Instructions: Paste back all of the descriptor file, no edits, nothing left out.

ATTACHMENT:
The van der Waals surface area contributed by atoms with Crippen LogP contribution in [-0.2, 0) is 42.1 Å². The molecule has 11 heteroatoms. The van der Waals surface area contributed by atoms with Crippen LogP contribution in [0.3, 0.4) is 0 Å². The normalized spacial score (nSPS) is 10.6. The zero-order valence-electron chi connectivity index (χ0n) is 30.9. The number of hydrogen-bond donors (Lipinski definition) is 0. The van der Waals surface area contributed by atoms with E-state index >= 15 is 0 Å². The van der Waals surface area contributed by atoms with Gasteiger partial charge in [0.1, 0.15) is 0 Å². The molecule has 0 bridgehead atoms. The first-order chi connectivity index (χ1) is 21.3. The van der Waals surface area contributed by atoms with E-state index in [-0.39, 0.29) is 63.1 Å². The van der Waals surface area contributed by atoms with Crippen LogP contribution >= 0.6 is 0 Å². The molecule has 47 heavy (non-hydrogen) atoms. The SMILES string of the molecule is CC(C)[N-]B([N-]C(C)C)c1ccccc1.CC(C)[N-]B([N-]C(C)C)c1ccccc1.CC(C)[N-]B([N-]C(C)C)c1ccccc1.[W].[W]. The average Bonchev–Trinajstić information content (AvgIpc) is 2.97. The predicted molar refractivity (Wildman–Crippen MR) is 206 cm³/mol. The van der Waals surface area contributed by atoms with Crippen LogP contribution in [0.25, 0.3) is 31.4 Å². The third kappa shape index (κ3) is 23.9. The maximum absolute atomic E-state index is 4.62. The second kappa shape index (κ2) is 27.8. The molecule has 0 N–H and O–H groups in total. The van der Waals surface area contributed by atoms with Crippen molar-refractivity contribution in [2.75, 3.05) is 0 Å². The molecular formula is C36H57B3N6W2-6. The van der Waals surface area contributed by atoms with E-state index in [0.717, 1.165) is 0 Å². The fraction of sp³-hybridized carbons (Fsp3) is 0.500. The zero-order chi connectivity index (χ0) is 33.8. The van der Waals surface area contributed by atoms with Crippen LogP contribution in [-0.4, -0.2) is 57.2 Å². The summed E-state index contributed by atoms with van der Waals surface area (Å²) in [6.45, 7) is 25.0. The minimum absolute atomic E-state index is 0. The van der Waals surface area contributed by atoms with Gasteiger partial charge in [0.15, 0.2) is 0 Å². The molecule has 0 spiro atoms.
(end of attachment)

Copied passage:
The van der Waals surface area contributed by atoms with Crippen LogP contribution in [-0.2, 0) is 42.1 Å². The molecule has 11 heteroatoms. The van der Waals surface area contributed by atoms with Crippen LogP contribution in [0.3, 0.4) is 0 Å². The normalized spacial score (nSPS) is 10.6. The zero-order valence-electron chi connectivity index (χ0n) is 30.9. The number of hydrogen-bond donors (Lipinski definition) is 0. The van der Waals surface area contributed by atoms with E-state index >= 15 is 0 Å². The van der Waals surface area contributed by atoms with Gasteiger partial charge in [0.1, 0.15) is 0 Å². The molecule has 0 bridgehead atoms. The first-order chi connectivity index (χ1) is 21.3. The van der Waals surface area contributed by atoms with E-state index in [-0.39, 0.29) is 63.1 Å². The van der Waals surface area contributed by atoms with Crippen LogP contribution >= 0.6 is 0 Å². The molecule has 47 heavy (non-hydrogen) atoms. The SMILES string of the molecule is CC(C)[N-]B([N-]C(C)C)c1ccccc1.CC(C)[N-]B([N-]C(C)C)c1ccccc1.CC(C)[N-]B([N-]C(C)C)c1ccccc1.[W].[W]. The average Bonchev–Trinajstić information content (AvgIpc) is 2.97. The predicted molar refractivity (Wildman–Crippen MR) is 206 cm³/mol. The van der Waals surface area contributed by atoms with Crippen LogP contribution in [0.25, 0.3) is 31.4 Å². The third kappa shape index (κ3) is 23.9. The maximum absolute atomic E-state index is 4.62. The second kappa shape index (κ2) is 27.8. The molecule has 0 N–H and O–H groups in total. The van der Waals surface area contributed by atoms with Crippen molar-refractivity contribution in [2.75, 3.05) is 0 Å². The molecular formula is C36H57B3N6W2-6. The van der Waals surface area contributed by atoms with E-state index in [0.717, 1.165) is 0 Å². The fraction of sp³-hybridized carbons (Fsp3) is 0.500. The zero-order chi connectivity index (χ0) is 33.8. The van der Waals surface area contributed by atoms with Crippen LogP contribution in [-0.4, -0.2) is 57.2 Å². The summed E-state index contributed by atoms with van der Waals surface area (Å²) in [6.45, 7) is 25.0. The minimum absolute atomic E-state index is 0. The van der Waals surface area contributed by atoms with Gasteiger partial charge in [0.15, 0.2) is 0 Å². The molecule has 0 spiro atoms.